British Columbia and Ontario want to create a better and more responsible international education system that is needed.
In the world of education, British Columbia and Ontario are working together to tackle problems caused by some private colleges that take advantage of international students. This effort comes after the Canadian government decided to limit foreign study visas for two years.
In British Columbia, the Minister of Post-Secondary Education, Selina Robinson, said they’re planning to announce new measures to improve the quality of international education. This is because there have been concerns about unfair practices affecting students. At the same time, Ontario is developing a plan to stop unfair recruitment, especially by private colleges, and is closely looking at how they recruit students. Both provinces want to create a better and more responsible international education system.
The federal government, through Immigration Minister Marc Miller, has decided to limit international study visas for two years to control the system and reduce pressure on housing and healthcare. However, there are worries about the impact on schools, like layoffs and closing programs, especially in provinces with many international students, such as Ontario.
Miller, talking on CBC’s Power & Politics, pointed out that British Columbia and Ontario have private schools giving out what he calls “fake” degrees. He stressed that provinces need to play a big role in making sure the education system is honest. The changes by the federal government include stopping work permits for international students in private schools that work with the government, which is a big reason students choose private colleges. British Columbia sees these changes as a chance to have more control over who comes into the province, matching it with what the job market needs.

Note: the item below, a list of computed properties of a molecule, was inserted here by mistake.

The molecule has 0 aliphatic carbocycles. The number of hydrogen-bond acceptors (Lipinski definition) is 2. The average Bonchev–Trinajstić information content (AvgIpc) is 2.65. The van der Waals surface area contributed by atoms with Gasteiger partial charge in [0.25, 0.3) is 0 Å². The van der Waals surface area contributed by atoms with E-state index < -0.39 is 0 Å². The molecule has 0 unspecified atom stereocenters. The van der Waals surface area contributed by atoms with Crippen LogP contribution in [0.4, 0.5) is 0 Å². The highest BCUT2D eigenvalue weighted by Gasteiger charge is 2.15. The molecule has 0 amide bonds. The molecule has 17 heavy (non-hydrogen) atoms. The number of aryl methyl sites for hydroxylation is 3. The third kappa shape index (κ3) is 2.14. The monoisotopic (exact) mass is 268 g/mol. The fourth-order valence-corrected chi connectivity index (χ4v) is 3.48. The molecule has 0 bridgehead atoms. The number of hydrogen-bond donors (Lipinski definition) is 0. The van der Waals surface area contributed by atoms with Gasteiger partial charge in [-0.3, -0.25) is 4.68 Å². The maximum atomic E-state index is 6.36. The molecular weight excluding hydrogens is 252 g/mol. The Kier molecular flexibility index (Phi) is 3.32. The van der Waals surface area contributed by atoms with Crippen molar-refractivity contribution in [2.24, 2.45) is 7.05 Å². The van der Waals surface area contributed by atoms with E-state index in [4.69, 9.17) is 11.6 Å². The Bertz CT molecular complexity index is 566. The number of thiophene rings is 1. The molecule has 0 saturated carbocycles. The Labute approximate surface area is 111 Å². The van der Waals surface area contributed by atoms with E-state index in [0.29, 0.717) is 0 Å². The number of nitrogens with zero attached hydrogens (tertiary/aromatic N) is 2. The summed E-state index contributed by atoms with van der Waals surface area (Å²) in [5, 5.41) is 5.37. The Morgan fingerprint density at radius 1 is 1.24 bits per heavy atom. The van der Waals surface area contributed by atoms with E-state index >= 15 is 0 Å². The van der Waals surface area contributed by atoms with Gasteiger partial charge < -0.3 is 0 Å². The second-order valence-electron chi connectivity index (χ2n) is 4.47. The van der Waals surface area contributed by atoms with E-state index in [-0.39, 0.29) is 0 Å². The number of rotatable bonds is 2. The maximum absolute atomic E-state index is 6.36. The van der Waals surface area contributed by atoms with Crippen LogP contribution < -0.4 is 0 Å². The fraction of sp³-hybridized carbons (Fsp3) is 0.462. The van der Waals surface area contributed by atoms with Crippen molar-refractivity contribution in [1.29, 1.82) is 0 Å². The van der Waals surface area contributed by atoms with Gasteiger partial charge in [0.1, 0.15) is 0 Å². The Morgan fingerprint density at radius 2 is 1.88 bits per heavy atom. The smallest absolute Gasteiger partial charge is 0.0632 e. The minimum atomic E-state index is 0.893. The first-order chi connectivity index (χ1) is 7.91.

Despite worries about how these changes might affect schools, especially in places like Ontario, the goal is to make education more responsible and fix the problems in the system. The focus is on bringing in international students who have skills that are needed in the job market, helping the economy. The changes want to make a fair and lasting international education system while holding those accountable who use it for their own gain.
On a different topic, the Premier of British Columbia, David Eby, announced a plan to limit distractions from phones in schools. The plan includes strict rules to reduce mobile phone use and fight against addictive content from social media in public schools. Some people think this action is long overdue, while others praise it for reducing online bullying and making a better learning environment. Eby, knowing the challenges kids face today, says it’s important to deal with the risks of technology. This plan is part of a bigger strategy to create a safer and more focused school atmosphere. School boards will have the power to make rules about phones, considering the needs of students who use them as learning tools.